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‘Anomaly Defenders’ Review – Oh, How the Tables Have Turned

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I admit that I’m coming into this Anomaly Defenders ($4.99) with a bit of bias because I’ve played each of the Anomaly games. I liked the games, but I’m hardly a raving fanatic for the series. But still, it’s hard not to play this and think that this is kind of fan service for people have played the previous games in the series and wonder what it would be like to play as the aliens defending from the humans. Well, let me just say – it turns out 11 bit is as good at tower defense as they are at tower offense.

The premise really is flipped from Anomaly 2 ($4.99): now it’s time to defend towers from the invading humans, using many of the same units familiarized in earlier games, with humans using the exact same rules and mechanics from when they were under your control. This means that Anomaly Defenders is a far more traditional game than the previous Anomaly titles, because it is your standard fixed-path tower defense, but there are several reasons why the game stands out.

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One is that the game has so many varied level designs. The main-line Anomaly games had plenty of twisty paths, and while this game perhaps doesn’t get as nutty in terms of how its levels are laid out, it does manage to introduce a great number of designs that are far more complex than most tower defense games. It leads to some challenging missions, and ones that aren’t afraid to take a longer time to play than many mobile tower defense games.

Second is the game’s fantastic upgrade and progression system. Beating a level at a certain difficulty nets a certain number of technology points for upgrades. Certainly, if you play on easy you’ll be behind the curve as you go on, but there’s only a marginal number of additional points to be had by beating harder difficulties. This allows you to play and be rewarded for taking on a challenge – but to be able to ramp up for that challenge as you wish. As well, the technology points can be reassigned at will, so it’s possible to experiment with various effects, or rearrange the spends for different levels if they need certain effects.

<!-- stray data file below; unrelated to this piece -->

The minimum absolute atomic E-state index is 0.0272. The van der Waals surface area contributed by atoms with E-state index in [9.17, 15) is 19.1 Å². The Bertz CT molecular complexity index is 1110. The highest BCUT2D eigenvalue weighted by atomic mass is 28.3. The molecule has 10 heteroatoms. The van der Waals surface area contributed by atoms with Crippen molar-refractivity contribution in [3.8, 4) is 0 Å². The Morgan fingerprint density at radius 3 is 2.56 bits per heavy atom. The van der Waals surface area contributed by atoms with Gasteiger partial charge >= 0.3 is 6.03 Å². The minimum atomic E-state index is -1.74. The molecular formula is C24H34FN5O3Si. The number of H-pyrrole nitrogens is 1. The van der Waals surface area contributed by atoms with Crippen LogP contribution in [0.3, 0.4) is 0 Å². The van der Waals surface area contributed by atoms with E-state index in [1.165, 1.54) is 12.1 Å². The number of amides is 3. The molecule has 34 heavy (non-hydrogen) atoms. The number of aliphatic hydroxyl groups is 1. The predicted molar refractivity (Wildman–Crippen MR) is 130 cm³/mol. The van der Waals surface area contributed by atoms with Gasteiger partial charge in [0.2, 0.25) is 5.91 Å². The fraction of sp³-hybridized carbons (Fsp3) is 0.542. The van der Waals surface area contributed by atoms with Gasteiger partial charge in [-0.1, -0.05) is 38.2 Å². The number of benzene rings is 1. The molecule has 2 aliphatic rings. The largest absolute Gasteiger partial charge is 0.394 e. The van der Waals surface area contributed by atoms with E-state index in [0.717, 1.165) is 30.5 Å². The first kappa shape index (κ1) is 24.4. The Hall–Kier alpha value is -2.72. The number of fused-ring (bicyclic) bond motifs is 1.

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Oh, and this game is honking gorgeous. 11 bit makes a huge deal out of delivering high-quality graphics on mobile, sure. But they absolutely deliver. The detail and color of the graphics are absolutely stunning. The Anomaly series has always been vivid, and the space stations and alien landscapes here are no exception. Screenshots don’t really do the game justice, it needs to be seen in motion. The framerate suffers a bit on the iPad Mini Retina, in that it’s not running at 60 frames per second, but it’s a tower defense game, it doesn’t need to be running super smoothly on an HD screen. And in this case, I’d rather have the gorgeous visuals and effects than a smooth framerate.

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Definitely, Anomaly Defenders is more of a traditional tower defense game, and it is a well-worn genre. And I’m pretty sure that the game will feel more special to those familiar with Anomaly already because it uses so much of the language of previous games. So, this is either just a good-looking deep tower defense game with 24 challenging missions, or a love letter to fans who asked “what if?" And 11 bit Studios delivered.

  • Anomaly Defenders

    Defend the planet in the final battle of the stunning Anomaly series!

    "A good-looking deep tower defense g…
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